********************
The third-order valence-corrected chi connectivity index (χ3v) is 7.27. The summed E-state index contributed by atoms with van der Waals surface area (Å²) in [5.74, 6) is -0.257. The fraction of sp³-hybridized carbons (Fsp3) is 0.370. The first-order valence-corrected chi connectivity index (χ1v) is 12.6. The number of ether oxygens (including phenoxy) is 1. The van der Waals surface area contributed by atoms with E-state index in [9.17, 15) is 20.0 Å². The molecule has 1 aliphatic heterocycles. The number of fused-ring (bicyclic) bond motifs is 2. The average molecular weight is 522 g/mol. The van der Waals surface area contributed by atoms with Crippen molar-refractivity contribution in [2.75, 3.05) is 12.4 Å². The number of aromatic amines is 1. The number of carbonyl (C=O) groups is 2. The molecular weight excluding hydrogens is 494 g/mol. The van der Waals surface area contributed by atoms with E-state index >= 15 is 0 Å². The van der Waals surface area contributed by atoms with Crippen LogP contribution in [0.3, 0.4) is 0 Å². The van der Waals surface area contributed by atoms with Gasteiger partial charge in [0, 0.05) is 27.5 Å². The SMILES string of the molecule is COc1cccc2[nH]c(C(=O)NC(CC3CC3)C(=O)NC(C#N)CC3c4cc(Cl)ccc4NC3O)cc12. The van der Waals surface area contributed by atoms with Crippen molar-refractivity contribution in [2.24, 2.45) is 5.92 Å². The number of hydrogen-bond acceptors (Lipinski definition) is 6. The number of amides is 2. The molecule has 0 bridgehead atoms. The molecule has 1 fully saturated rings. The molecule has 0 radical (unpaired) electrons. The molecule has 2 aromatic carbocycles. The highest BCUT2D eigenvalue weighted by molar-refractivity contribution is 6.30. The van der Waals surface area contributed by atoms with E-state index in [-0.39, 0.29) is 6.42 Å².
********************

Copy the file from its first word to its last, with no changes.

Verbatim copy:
The third-order valence-corrected chi connectivity index (χ3v) is 7.27. The summed E-state index contributed by atoms with van der Waals surface area (Å²) in [5.74, 6) is -0.257. The fraction of sp³-hybridized carbons (Fsp3) is 0.370. The first-order valence-corrected chi connectivity index (χ1v) is 12.6. The number of ether oxygens (including phenoxy) is 1. The van der Waals surface area contributed by atoms with E-state index in [9.17, 15) is 20.0 Å². The molecule has 1 aliphatic heterocycles. The number of fused-ring (bicyclic) bond motifs is 2. The average molecular weight is 522 g/mol. The van der Waals surface area contributed by atoms with Crippen molar-refractivity contribution in [2.75, 3.05) is 12.4 Å². The number of aromatic amines is 1. The number of carbonyl (C=O) groups is 2. The molecular weight excluding hydrogens is 494 g/mol. The van der Waals surface area contributed by atoms with E-state index >= 15 is 0 Å². The van der Waals surface area contributed by atoms with Crippen LogP contribution in [0.3, 0.4) is 0 Å². The van der Waals surface area contributed by atoms with Gasteiger partial charge in [0, 0.05) is 27.5 Å². The SMILES string of the molecule is COc1cccc2[nH]c(C(=O)NC(CC3CC3)C(=O)NC(C#N)CC3c4cc(Cl)ccc4NC3O)cc12. The van der Waals surface area contributed by atoms with Crippen molar-refractivity contribution in [2.24, 2.45) is 5.92 Å². The number of hydrogen-bond acceptors (Lipinski definition) is 6. The number of amides is 2. The molecule has 0 bridgehead atoms. The molecule has 1 fully saturated rings. The molecule has 0 radical (unpaired) electrons. The molecule has 2 aromatic carbocycles. The highest BCUT2D eigenvalue weighted by molar-refractivity contribution is 6.30. The van der Waals surface area contributed by atoms with E-state index in [-0.39, 0.29) is 6.42 Å².